The History of the Rusty Nail

Published On October 31, 2013 | By Sam Henderson | Cocktails

The Rusty Nail by Sam Henderson for The Boys Club

The Rusty Nail has faded in and out of favor over the years. Its popularity peaked in the mid-20th century. Many attribute the zenith to the fact that the drink was reportedly a favorite among the Rat Pack. As the popularity of darker spirits gave way to lighter ones toward the latter part of the century, so faded the Rusty Nail. Today, renewed interest in mixology and classic drinks is helping the Rusty Nail make a comeback. The combination of blended scotch whiskey and Drambuie makes for a drink with a little sweetness and a little bite…no tetanus shot required.

The Rusty Nail by Sam Henderson for The Boys Club

The drink originated (in one form or another) somewhere around the 1930s. The facts surrounding the exact date are a bit murky. The most commonly held theory is that it got its final name from the famed 21 Club in New York sometime in the late 50s or early 60s. There is evidence, however, that suggests the drink existed under other names, such as Knucklehead, Little Club No.1 and B.I.F, as far back as the 1930s.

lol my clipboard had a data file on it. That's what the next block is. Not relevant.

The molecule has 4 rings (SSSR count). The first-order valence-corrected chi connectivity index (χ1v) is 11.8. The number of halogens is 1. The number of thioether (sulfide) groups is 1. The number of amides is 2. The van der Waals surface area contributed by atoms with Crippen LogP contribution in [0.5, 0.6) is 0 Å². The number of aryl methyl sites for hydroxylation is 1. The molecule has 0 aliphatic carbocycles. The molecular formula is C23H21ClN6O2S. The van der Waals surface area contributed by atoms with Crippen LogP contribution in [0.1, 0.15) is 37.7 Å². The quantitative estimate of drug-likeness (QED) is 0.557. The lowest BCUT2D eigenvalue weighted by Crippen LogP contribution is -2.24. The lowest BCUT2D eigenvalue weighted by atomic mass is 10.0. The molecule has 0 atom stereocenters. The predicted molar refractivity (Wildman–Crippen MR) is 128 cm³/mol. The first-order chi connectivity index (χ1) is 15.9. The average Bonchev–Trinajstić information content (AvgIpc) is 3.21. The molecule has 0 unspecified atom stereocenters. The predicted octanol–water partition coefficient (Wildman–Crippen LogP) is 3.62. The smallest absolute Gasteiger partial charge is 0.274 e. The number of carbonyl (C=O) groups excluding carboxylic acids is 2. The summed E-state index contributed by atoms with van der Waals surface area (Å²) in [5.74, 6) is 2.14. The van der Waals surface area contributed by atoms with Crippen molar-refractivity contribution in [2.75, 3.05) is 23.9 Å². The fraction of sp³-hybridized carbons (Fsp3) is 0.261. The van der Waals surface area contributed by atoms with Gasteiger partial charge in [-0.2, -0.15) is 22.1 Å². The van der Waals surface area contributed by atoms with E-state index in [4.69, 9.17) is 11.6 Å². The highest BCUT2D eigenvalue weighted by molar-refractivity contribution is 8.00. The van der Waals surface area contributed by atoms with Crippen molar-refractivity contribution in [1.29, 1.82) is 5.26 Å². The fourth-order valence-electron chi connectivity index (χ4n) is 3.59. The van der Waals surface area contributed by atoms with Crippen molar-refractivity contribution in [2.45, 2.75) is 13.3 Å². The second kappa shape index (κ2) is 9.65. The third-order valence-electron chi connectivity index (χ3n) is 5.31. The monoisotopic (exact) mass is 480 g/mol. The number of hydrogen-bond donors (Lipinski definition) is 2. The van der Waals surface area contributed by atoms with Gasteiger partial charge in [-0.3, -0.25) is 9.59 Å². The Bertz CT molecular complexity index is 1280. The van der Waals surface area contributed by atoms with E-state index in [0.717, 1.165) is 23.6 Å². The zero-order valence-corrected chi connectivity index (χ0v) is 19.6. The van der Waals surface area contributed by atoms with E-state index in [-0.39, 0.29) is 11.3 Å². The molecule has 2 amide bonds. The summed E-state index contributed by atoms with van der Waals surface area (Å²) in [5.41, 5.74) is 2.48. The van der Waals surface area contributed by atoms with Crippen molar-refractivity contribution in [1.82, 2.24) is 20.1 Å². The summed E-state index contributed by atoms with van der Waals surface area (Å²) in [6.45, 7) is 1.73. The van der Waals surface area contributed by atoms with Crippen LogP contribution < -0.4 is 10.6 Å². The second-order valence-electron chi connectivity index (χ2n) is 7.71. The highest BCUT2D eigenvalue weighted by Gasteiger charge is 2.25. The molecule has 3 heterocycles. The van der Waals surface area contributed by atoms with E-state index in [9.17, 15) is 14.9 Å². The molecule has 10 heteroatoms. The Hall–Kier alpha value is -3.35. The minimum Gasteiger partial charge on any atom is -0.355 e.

The Rusty Nail is 100-percent liquor (meant for smooth sipping). More specifically, as Drambuie is a scotch-based liqueur, you are getting a lot of scotch whiskey flavor. The subtle sweetness of the Drambuie paired with the lemon simply helps to tame some of the hotness of the scotch. Because of the straight-forwardness of it, you will want to be sure to choose a quality scotch whiskey to make this drink.

As with most cocktails with any lineage, there are many variations on the theme. We have presented a fairly safe starting point with our recipe, but you may like yours a little more or less sweet. To lessen the sweetness, simply increase the ratio of scotch to Drambuie.

The Rusty Nail by Sam Henderson for The Boys Club

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About The Author

Sam Henderson
is a father, a designer, and a businessman, Sam Henderson has a wide breadth of experiences and information from fitness and finance to cornbread and cornices. It's no wonder we've tapped him to be our history of mixology guy. He's also the man behind Today's Nest. Follow Sam on twitter @todaysnest.

6 Responses to The History of the Rusty Nail

  1. Greg Henry Greg Henry says:

    I can attest to the 1960s popularity of this drink. My “mad men” parents used to drink them all dressed up like movie stars. I was not much more than a toddler but I remember being baffled by the name “Rusty Nail”. I finally tasted one a couple years ago and despite all the allure I attached to it as a kid, as an adult I found it a little sweet. Great info here. Makes me want to try one again. Maybe with less Drambuie. GREG

  2. ReCaFo says:

    Nothing like a great cocktail after a day of stress.

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